Guest Column by Kim Farris-Berg
Phi Delta Kappa (PDK) and Gallup published the results of their annual poll of “The Public’s Attitudes Toward the Public Schools” back in August 2013, and one of the findings has been on my mind ever since. That is, 72 percent of Americans have trust and confidence in the women and men who teach in public schools. Among Americans under the age of 40, that number goes up: 78 percent trust teachers!
That’s an exciting statistic, and it was widely reported and celebrated. Yet it seems to me that, “Do you trust teachers?” is an opening question that deserves some follow-up. I can’t shake my desire to understand: What, exactly, does the public trust teachers to do? The answer to that question is important for teachers, unions, legislators, and others to know, especially in the context of public policies such as the Common Core and tying teacher evaluations to test scores.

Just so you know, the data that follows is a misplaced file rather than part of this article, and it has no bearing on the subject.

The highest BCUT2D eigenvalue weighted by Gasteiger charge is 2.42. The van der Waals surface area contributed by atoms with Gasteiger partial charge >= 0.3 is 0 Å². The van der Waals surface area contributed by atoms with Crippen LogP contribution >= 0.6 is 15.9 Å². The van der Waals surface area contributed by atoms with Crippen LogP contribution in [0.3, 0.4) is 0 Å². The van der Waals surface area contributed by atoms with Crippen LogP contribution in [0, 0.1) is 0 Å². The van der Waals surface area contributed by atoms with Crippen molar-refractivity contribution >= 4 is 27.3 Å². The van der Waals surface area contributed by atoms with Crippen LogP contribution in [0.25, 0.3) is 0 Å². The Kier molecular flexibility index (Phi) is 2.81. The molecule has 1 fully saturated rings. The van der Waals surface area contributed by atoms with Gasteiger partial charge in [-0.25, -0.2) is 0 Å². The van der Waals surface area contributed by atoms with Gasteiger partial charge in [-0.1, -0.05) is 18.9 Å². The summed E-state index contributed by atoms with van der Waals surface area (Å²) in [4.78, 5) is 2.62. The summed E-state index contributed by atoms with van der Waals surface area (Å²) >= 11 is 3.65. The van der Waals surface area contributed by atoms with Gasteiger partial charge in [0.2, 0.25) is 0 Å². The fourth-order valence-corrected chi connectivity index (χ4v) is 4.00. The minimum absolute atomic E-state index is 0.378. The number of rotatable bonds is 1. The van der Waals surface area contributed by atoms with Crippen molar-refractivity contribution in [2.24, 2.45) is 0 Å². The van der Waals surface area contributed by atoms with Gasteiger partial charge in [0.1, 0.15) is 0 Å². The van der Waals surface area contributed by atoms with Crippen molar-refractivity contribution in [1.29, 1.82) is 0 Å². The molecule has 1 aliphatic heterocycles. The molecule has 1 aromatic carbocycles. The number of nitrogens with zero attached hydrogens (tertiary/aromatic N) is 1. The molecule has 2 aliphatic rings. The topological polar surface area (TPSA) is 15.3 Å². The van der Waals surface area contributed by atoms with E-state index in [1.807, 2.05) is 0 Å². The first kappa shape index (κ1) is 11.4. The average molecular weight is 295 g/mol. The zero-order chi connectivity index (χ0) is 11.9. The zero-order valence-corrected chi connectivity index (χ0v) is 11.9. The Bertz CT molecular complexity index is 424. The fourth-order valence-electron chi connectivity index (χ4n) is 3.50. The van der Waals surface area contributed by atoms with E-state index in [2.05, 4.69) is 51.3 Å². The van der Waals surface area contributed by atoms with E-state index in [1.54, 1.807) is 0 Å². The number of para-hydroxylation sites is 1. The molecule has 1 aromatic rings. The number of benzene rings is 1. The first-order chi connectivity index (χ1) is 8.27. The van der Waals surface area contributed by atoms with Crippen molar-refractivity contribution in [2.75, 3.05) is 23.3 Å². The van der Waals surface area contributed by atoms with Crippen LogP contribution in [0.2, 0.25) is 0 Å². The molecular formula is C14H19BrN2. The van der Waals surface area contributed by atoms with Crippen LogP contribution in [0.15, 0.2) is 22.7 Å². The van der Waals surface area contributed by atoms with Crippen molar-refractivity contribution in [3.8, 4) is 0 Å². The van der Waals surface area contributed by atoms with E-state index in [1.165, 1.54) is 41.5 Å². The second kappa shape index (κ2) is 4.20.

Also important to figure out is: Do teachers have the authority to do whatever it is that the public trusts them to do? Perhaps PDK/Gallup, or even you, think that the scope of teachers’ authority is well-known amongst the public. But, as a parent of young children who regularly interacts with other parents of young children in a school setting, I’m not so sure.
At Back-To-School Night, my son’s kindergarten teacher took questions from the parents. Some of these questions assumed the teacher has authority in areas she does not. “Will this curriculum adequately prepare my child for first grade?” one parent asked after the teacher circulated a handout that she created to explain how reading, writing, math, and developmental activities will fit into the 3.5 hour school day. Another parent suggested, “All-day kindergarten would give you much more time to prepare the children, wouldn’t it?”
The teacher politely and carefully explained that curriculum and scheduling decisions are not hers to make. State and district leaders call those shots, and her handout reflects what they’ve decided. She does her best to teach the children in the context of state- and district-level decisions.